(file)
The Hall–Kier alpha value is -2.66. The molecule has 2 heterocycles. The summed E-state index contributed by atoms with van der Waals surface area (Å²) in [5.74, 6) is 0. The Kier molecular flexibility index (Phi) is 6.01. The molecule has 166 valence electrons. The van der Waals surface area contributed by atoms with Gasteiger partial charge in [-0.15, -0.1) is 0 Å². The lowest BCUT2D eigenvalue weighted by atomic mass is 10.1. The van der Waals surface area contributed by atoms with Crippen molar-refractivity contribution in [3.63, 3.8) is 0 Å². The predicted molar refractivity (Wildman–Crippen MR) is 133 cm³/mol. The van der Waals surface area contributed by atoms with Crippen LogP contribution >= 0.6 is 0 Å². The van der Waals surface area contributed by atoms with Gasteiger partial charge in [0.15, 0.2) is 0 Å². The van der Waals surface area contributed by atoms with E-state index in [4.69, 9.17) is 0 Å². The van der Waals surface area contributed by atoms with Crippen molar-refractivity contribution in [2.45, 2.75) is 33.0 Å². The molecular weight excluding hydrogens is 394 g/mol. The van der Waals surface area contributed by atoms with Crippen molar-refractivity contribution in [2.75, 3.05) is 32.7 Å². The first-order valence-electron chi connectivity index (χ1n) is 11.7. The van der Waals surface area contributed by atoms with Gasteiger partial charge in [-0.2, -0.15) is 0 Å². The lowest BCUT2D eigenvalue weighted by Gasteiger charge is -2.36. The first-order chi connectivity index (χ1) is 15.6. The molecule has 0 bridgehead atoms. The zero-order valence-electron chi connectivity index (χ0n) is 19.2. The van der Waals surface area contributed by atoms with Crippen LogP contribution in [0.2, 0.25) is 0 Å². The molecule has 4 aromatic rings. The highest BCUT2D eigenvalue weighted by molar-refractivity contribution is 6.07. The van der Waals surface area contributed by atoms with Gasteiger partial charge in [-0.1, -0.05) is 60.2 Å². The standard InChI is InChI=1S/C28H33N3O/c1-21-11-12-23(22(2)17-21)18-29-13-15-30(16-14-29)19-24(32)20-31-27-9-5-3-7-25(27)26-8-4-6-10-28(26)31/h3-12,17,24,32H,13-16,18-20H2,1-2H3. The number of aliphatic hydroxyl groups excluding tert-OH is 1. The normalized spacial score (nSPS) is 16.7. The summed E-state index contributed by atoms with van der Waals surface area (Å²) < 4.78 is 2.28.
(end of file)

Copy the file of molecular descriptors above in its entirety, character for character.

The Hall–Kier alpha value is -2.66. The molecule has 2 heterocycles. The summed E-state index contributed by atoms with van der Waals surface area (Å²) in [5.74, 6) is 0. The Kier molecular flexibility index (Phi) is 6.01. The molecule has 166 valence electrons. The van der Waals surface area contributed by atoms with Gasteiger partial charge in [-0.15, -0.1) is 0 Å². The lowest BCUT2D eigenvalue weighted by atomic mass is 10.1. The van der Waals surface area contributed by atoms with Crippen molar-refractivity contribution in [3.63, 3.8) is 0 Å². The predicted molar refractivity (Wildman–Crippen MR) is 133 cm³/mol. The van der Waals surface area contributed by atoms with Crippen LogP contribution >= 0.6 is 0 Å². The van der Waals surface area contributed by atoms with Gasteiger partial charge in [0.15, 0.2) is 0 Å². The van der Waals surface area contributed by atoms with E-state index in [4.69, 9.17) is 0 Å². The van der Waals surface area contributed by atoms with Crippen molar-refractivity contribution in [2.45, 2.75) is 33.0 Å². The molecular weight excluding hydrogens is 394 g/mol. The van der Waals surface area contributed by atoms with Crippen molar-refractivity contribution in [2.75, 3.05) is 32.7 Å². The first-order valence-electron chi connectivity index (χ1n) is 11.7. The van der Waals surface area contributed by atoms with Gasteiger partial charge in [-0.2, -0.15) is 0 Å². The lowest BCUT2D eigenvalue weighted by Gasteiger charge is -2.36. The first-order chi connectivity index (χ1) is 15.6. The molecule has 0 bridgehead atoms. The zero-order valence-electron chi connectivity index (χ0n) is 19.2. The van der Waals surface area contributed by atoms with Crippen LogP contribution in [0.2, 0.25) is 0 Å². The molecule has 4 aromatic rings. The highest BCUT2D eigenvalue weighted by molar-refractivity contribution is 6.07. The van der Waals surface area contributed by atoms with Gasteiger partial charge in [-0.1, -0.05) is 60.2 Å². The standard InChI is InChI=1S/C28H33N3O/c1-21-11-12-23(22(2)17-21)18-29-13-15-30(16-14-29)19-24(32)20-31-27-9-5-3-7-25(27)26-8-4-6-10-28(26)31/h3-12,17,24,32H,13-16,18-20H2,1-2H3. The number of aliphatic hydroxyl groups excluding tert-OH is 1. The normalized spacial score (nSPS) is 16.7. The summed E-state index contributed by atoms with van der Waals surface area (Å²) < 4.78 is 2.28.